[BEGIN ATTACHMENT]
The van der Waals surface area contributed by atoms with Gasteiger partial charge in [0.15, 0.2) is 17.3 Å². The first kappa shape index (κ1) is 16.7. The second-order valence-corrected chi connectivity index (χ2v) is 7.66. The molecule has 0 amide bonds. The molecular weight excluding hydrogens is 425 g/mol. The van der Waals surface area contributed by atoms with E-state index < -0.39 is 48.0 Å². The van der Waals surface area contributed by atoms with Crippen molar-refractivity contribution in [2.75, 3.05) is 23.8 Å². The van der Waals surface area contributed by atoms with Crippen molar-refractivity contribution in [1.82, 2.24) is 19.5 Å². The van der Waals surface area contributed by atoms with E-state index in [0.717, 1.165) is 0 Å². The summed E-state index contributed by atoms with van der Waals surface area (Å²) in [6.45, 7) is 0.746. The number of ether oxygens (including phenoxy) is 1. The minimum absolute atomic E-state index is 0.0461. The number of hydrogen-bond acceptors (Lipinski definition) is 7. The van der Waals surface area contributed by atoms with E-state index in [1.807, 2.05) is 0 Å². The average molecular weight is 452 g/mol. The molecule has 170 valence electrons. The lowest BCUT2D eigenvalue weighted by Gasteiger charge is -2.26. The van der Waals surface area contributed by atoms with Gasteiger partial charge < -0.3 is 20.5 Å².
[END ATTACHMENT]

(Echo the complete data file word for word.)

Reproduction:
The van der Waals surface area contributed by atoms with Gasteiger partial charge in [0.15, 0.2) is 17.3 Å². The first kappa shape index (κ1) is 16.7. The second-order valence-corrected chi connectivity index (χ2v) is 7.66. The molecule has 0 amide bonds. The molecular weight excluding hydrogens is 425 g/mol. The van der Waals surface area contributed by atoms with E-state index < -0.39 is 48.0 Å². The van der Waals surface area contributed by atoms with Crippen molar-refractivity contribution in [2.75, 3.05) is 23.8 Å². The van der Waals surface area contributed by atoms with Crippen molar-refractivity contribution in [1.82, 2.24) is 19.5 Å². The van der Waals surface area contributed by atoms with E-state index in [0.717, 1.165) is 0 Å². The summed E-state index contributed by atoms with van der Waals surface area (Å²) in [6.45, 7) is 0.746. The number of ether oxygens (including phenoxy) is 1. The minimum absolute atomic E-state index is 0.0461. The number of hydrogen-bond acceptors (Lipinski definition) is 7. The van der Waals surface area contributed by atoms with E-state index in [1.807, 2.05) is 0 Å². The average molecular weight is 452 g/mol. The molecule has 170 valence electrons. The lowest BCUT2D eigenvalue weighted by Gasteiger charge is -2.26. The van der Waals surface area contributed by atoms with Gasteiger partial charge < -0.3 is 20.5 Å².